Scientists predict decreasing snowpack, challenging water manage - NBC Right Now/KNDO/KNDU Tri-Cities, Yakima, WA |

Scientists predict decreasing snowpack, challenging water managers to store the water supply longer in summer

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KENNEWICK, WA. -- For farmers in our area, water is critical to their business. Tuesday, officials discussed the future of the water supply in the Columbia Basin, and it includes some potential major changes.

The Columbia River is the lifeblood of our region. Being a very dry place, snowpack and water run off is critical to irrigators, water manager and farmers

Tuesday, the Washington Water Research Center hosted a workshop at the WSU Tri-Cities campus to discuss the water supply and demand forecast for the next 20 years. Scientists predict climate change will continue to make the Pacific Northwest warmer.

What that means is there will be less and less snowpack. By the year 2035, the annual water supply is expected increase by 9%. But that will be in the form of more rain and less snowpack, meaning water managers will have to come up with new ways to store water for longer periods during the summer months. 

"I think it's critical," Tom Tebb from WA Dept. of Ecology said. "Particularly this part of the region in arid Eastern Washington where water is scarce. And we have both the needs for the environment and the out of stream uses. So those competing demands will continue to provide pressure if you will on society and I think it's important for us to plan for that future."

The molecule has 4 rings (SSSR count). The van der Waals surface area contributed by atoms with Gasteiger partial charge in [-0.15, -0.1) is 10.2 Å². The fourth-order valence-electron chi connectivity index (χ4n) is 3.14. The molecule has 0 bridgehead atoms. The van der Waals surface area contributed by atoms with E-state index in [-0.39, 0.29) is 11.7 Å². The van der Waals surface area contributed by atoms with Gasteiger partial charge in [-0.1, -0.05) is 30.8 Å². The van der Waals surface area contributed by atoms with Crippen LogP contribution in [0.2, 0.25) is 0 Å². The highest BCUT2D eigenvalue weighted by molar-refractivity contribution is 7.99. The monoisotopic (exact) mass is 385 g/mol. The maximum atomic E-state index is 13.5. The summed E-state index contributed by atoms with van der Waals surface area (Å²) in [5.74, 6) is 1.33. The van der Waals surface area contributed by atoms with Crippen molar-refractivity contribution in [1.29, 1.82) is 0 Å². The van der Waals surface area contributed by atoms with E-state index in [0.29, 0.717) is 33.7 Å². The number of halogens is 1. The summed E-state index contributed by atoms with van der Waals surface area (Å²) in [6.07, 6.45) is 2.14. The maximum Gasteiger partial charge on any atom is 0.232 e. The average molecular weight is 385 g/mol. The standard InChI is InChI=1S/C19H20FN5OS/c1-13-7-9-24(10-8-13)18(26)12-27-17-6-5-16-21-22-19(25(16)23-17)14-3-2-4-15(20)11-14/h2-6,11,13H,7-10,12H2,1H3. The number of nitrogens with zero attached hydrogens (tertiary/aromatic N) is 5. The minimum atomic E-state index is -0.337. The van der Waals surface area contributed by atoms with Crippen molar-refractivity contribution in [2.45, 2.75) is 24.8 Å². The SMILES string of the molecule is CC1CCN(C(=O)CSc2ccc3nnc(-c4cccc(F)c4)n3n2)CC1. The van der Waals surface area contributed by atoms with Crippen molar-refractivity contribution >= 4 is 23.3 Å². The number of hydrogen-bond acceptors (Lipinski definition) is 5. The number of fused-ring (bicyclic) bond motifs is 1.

The worry is with decreased snowpack and more rain, there will be less water runoff in the high elevations, decreasing water supply when the demand is the highest in the summer. Lawmakers will use this outlook to protect water supply for the decades to come. 

This workshop is the first of three scheduled in Eastern Washington. Wednesday, the group travels to Wenatchee for an 8:30AM presentation. Another presentation is scheduled on Thursday in Spokane. 
 

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